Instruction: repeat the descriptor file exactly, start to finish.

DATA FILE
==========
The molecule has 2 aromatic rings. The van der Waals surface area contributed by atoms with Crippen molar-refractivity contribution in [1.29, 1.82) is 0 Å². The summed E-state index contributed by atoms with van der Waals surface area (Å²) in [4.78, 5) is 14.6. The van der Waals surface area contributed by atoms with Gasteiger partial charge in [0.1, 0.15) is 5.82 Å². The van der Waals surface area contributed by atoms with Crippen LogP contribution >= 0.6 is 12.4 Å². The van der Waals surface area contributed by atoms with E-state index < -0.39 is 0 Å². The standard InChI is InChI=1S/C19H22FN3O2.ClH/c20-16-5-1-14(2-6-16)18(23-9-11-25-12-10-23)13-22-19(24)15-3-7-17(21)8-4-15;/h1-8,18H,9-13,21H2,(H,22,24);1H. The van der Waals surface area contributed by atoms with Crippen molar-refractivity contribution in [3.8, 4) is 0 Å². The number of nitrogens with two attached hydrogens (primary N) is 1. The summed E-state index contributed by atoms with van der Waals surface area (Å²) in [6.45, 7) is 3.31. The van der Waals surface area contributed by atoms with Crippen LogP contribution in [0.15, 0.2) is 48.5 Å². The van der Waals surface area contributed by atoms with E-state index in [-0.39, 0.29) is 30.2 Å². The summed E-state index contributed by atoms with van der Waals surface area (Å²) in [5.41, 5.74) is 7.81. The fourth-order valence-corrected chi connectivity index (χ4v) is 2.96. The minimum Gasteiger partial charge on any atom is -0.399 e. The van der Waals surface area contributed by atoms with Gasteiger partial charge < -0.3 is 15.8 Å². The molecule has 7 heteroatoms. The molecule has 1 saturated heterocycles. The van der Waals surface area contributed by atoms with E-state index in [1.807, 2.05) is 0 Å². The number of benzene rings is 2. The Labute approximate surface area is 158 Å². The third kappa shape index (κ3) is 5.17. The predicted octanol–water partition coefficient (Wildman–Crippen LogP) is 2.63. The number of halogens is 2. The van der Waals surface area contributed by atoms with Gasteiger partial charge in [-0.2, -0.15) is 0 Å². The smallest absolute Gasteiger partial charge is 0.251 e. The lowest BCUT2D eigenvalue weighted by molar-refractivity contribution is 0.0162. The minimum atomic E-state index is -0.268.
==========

The molecule has 2 aromatic rings. The van der Waals surface area contributed by atoms with Crippen molar-refractivity contribution in [1.29, 1.82) is 0 Å². The summed E-state index contributed by atoms with van der Waals surface area (Å²) in [4.78, 5) is 14.6. The van der Waals surface area contributed by atoms with Gasteiger partial charge in [0.1, 0.15) is 5.82 Å². The van der Waals surface area contributed by atoms with Crippen LogP contribution >= 0.6 is 12.4 Å². The van der Waals surface area contributed by atoms with E-state index < -0.39 is 0 Å². The standard InChI is InChI=1S/C19H22FN3O2.ClH/c20-16-5-1-14(2-6-16)18(23-9-11-25-12-10-23)13-22-19(24)15-3-7-17(21)8-4-15;/h1-8,18H,9-13,21H2,(H,22,24);1H. The van der Waals surface area contributed by atoms with Crippen molar-refractivity contribution in [3.8, 4) is 0 Å². The number of nitrogens with two attached hydrogens (primary N) is 1. The summed E-state index contributed by atoms with van der Waals surface area (Å²) in [6.45, 7) is 3.31. The van der Waals surface area contributed by atoms with Crippen LogP contribution in [0.15, 0.2) is 48.5 Å². The van der Waals surface area contributed by atoms with E-state index in [-0.39, 0.29) is 30.2 Å². The summed E-state index contributed by atoms with van der Waals surface area (Å²) in [5.41, 5.74) is 7.81. The fourth-order valence-corrected chi connectivity index (χ4v) is 2.96. The minimum Gasteiger partial charge on any atom is -0.399 e. The van der Waals surface area contributed by atoms with Gasteiger partial charge < -0.3 is 15.8 Å². The molecule has 7 heteroatoms. The molecule has 1 saturated heterocycles. The van der Waals surface area contributed by atoms with E-state index in [1.807, 2.05) is 0 Å². The number of benzene rings is 2. The Labute approximate surface area is 158 Å². The third kappa shape index (κ3) is 5.17. The predicted octanol–water partition coefficient (Wildman–Crippen LogP) is 2.63. The number of halogens is 2. The van der Waals surface area contributed by atoms with Gasteiger partial charge in [-0.2, -0.15) is 0 Å². The smallest absolute Gasteiger partial charge is 0.251 e. The lowest BCUT2D eigenvalue weighted by molar-refractivity contribution is 0.0162. The minimum atomic E-state index is -0.268.